Labour in Lockdown
It’s been 12 weeks since Jesse joined us earth side and whilst nothing about the last 3 months have been normal or predictable, there have been moments of loveliness in amongst the sadness. Here’s my birth story from where I stood.
On my 35th birthday, I was 39 weeks pregnant and the government ordered national lockdown due to a global pandemic. Shit. None of us will forget this in a while.
It was time to throw out any ideals I had dreamed up for the next few months of maternity leave, lazy coffees and wandering around with Jesse in a sling and get to grips with what might be coming.
This was my third pregnancy and although I’d been pretty pragmatic about the whole thing, anxiety was creeping up during my final weeks, as to be expected. The pandemic brought a different shift in my thinking and I was trying not to let it get to me but in all honesty, that was getting pretty tough.
We’d decided to close the doors to our shop on Friday 21st of March, a decision that shook me to my core. Due to the stress of that week I was having constant Braxton Hicks and it felt like I was in labour for a few days. Heavy pains, headaches, tears and tiredness. I, like everyone else, wanted to wake up from this terrible dream.
Tim and I sat up until the early hours agonising over what to do with our business, our staff, everything that we had created. The pregnancy took a back seat in our minds but my body was in the last stages of growing my little baby and I felt terrible guilt that I wasn’t focusing on it. I felt torn and my brain and body were so tired. Not in sync, not ready and in a daze.
We pulled the shutter down on our store, locked the gate, set the alarm and didn’t know what was going to happen. I turned on my computer and saw an online business that was booming, out of control, I had more orders than I ever had before. I was 39 weeks pregnant. I knew we had to keep fighting, I knew I had to switch off. But what if I switched off and no one came back to our virtual door. I had to keep going. My midwife asked if I was getting enough rest, I smiled and nodded - I knew she wouldn’t understand.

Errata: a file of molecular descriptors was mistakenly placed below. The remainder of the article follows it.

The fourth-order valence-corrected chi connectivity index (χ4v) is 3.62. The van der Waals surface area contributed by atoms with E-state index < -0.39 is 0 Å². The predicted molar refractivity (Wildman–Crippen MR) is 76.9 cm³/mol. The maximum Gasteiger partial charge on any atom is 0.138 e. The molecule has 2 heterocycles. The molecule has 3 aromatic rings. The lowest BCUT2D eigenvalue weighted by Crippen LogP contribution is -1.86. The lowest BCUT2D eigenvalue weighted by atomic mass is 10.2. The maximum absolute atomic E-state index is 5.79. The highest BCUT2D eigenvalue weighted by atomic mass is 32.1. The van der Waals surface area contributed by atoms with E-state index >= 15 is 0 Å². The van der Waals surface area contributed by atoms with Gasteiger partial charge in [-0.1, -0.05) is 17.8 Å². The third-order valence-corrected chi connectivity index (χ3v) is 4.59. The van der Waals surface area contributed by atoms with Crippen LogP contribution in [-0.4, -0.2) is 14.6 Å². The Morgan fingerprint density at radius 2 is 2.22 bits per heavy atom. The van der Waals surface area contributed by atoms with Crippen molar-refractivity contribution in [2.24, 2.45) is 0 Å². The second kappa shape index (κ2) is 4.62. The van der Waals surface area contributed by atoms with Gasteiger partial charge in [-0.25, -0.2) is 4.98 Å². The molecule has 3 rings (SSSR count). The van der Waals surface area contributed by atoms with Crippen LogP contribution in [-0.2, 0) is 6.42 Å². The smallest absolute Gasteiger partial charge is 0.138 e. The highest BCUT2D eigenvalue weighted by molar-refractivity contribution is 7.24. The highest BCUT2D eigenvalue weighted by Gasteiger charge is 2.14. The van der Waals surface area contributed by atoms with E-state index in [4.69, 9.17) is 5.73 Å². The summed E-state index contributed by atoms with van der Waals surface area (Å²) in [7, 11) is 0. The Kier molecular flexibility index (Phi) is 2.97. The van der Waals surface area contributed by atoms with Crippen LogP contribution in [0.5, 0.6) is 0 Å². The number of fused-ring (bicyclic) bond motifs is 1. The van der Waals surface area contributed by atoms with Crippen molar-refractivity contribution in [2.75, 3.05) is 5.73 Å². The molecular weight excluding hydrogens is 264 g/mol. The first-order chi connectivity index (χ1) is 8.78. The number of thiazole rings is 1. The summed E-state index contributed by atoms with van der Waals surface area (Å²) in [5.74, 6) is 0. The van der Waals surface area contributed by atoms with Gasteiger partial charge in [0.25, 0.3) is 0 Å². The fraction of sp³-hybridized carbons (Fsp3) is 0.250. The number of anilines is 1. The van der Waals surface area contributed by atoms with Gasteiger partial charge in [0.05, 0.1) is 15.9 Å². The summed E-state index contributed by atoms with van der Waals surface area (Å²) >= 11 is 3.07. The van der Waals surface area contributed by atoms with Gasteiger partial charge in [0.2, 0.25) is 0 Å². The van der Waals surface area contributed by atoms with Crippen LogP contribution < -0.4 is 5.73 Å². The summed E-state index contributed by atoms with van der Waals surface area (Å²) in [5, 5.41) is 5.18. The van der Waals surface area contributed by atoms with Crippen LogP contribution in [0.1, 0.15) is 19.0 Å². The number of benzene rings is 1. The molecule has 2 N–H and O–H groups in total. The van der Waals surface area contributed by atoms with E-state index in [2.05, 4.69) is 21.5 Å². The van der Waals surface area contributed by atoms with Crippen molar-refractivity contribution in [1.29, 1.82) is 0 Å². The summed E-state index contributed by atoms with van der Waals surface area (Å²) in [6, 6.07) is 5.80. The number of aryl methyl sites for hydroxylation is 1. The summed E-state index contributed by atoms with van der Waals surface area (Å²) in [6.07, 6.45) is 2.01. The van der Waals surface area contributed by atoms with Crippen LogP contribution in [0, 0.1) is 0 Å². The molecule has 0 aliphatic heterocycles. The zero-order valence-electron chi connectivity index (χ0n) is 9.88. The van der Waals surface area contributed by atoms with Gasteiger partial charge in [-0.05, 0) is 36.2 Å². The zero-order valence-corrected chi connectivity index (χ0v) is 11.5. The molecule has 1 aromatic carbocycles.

Lockdown life began and we battled with the idea of home schooling, keeping the front door closed, braving the food shops, keeping two kids healthy and entertained, working, working, working. There were moments of joy and madness. Our version of lockdown was normal, chaotic and long term.
The first week of lockdown meant I could try to adjust mentally to this sad reality but also try to find time to connect with my baby, snuggle with my kids and take midday baths. We had always planned a home birth and now I was really clinging on the possibility that this would happen. The alternative was going in to hospital without Tim as he’d have to stay home with our other two children. To say this frightened me is an understatement.
As the days ticked by, my erratic Braxton Hicks slowed down and I began to ease in to the last days of my pregnancy. Both of my other pregnancies were 41 weeks long so I was hopeful that this one would follow suit. Like clock work, on Saturday night my contractions began. I was lying wide awake not daring to hope that baby was finally ready. Oh dear baby could this be it? Could you be born during lockdown amidst a global pandemic - yep.
Sunday morning: nothing. Damn it.
Sunday rolled on and I took it easy, spending lots of time in bed, my body knew the time was coming and I can’t deny that I was sulking a little bit too!
If anyone is in any doubt of how intuitive your body is, don’t - it’s as if it knew... I kissed the kids goodnight on Sunday and as they turned out the door - BAM a huge contraction that took my breath away. I closed my eyes, knowing that baby was coming and I was ready, excited, impatient.
Please can we stay at home I whispered through my contractions. I want tea and toast in my bed afterwards!
By 11 o clock, my wonderful, excited midwife arrived and although she had a mask to hide her smiles, so much hand sanitiser that it burned my nose, and I didn’t say much through my groans, I could tell we were both so happy that this was happening and where we spending our Sunday night.
The pool was inflated and as I dared to take off my tens machine a huge contraction took over my body and I was definitely entering the stage of labour which feels close to “loosing your mind”, my legs felt weak but I was so lucid. I could feel every sensation, hear every breath, I needed to stay in charge, this was serious, I needed to stay at home with my family.
As the second midwife entered the room at 1am, he arrived. With shaking hands, tears in my eyes, a body that didn’t feel like it belonged to me, he was in this world. I pulled him close. My baby, my baby boy. We did it, we made it.
The sun came up and my body was still rushing from adrenaline. I don’t have a single clue what is going on outside in this crazy world. But everything I need is right here, it’s a wild story, 2020, one that we’ll read in history books for years to come and you’re my very own piece of the story.
I got my tea and toast in bed too!
I have connected with so many mums during this time and we have shared our stories together, we all have had different experiences and supported each other. Thank you to our little maternity circle - not normal but certainly special.